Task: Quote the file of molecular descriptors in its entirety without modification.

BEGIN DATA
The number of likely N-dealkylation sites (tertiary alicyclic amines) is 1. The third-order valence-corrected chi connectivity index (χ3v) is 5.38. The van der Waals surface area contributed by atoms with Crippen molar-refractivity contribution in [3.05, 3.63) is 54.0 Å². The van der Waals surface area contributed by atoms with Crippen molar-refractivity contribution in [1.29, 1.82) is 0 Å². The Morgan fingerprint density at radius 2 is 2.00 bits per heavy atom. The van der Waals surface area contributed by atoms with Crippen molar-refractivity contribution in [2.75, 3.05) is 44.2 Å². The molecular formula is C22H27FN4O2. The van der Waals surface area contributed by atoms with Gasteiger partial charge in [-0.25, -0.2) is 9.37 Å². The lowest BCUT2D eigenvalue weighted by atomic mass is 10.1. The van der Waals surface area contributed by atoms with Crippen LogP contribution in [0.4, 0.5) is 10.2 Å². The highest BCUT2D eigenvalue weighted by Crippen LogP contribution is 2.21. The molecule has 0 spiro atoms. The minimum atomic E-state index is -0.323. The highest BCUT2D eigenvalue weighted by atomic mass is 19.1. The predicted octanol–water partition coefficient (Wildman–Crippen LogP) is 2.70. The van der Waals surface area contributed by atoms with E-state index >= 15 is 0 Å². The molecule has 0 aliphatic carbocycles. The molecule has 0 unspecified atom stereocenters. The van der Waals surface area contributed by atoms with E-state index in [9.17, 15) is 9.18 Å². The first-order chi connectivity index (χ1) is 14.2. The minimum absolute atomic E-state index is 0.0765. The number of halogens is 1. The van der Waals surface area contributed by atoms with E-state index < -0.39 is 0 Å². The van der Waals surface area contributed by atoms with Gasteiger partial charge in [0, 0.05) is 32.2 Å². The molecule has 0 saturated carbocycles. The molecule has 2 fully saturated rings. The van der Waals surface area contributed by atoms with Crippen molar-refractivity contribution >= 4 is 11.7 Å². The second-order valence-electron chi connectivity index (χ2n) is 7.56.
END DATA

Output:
The number of likely N-dealkylation sites (tertiary alicyclic amines) is 1. The third-order valence-corrected chi connectivity index (χ3v) is 5.38. The van der Waals surface area contributed by atoms with Crippen molar-refractivity contribution in [3.05, 3.63) is 54.0 Å². The van der Waals surface area contributed by atoms with Crippen molar-refractivity contribution in [1.29, 1.82) is 0 Å². The Morgan fingerprint density at radius 2 is 2.00 bits per heavy atom. The van der Waals surface area contributed by atoms with Crippen molar-refractivity contribution in [2.75, 3.05) is 44.2 Å². The molecular formula is C22H27FN4O2. The van der Waals surface area contributed by atoms with Gasteiger partial charge in [-0.25, -0.2) is 9.37 Å². The lowest BCUT2D eigenvalue weighted by atomic mass is 10.1. The van der Waals surface area contributed by atoms with Crippen LogP contribution in [0.4, 0.5) is 10.2 Å². The highest BCUT2D eigenvalue weighted by Crippen LogP contribution is 2.21. The molecule has 0 spiro atoms. The minimum atomic E-state index is -0.323. The highest BCUT2D eigenvalue weighted by atomic mass is 19.1. The predicted octanol–water partition coefficient (Wildman–Crippen LogP) is 2.70. The van der Waals surface area contributed by atoms with E-state index >= 15 is 0 Å². The molecule has 0 aliphatic carbocycles. The molecule has 0 unspecified atom stereocenters. The van der Waals surface area contributed by atoms with E-state index in [9.17, 15) is 9.18 Å². The first-order chi connectivity index (χ1) is 14.2. The minimum absolute atomic E-state index is 0.0765. The number of halogens is 1. The van der Waals surface area contributed by atoms with E-state index < -0.39 is 0 Å². The van der Waals surface area contributed by atoms with Gasteiger partial charge in [0, 0.05) is 32.2 Å². The molecule has 0 saturated carbocycles. The molecule has 2 fully saturated rings. The van der Waals surface area contributed by atoms with Crippen molar-refractivity contribution >= 4 is 11.7 Å². The second-order valence-electron chi connectivity index (χ2n) is 7.56.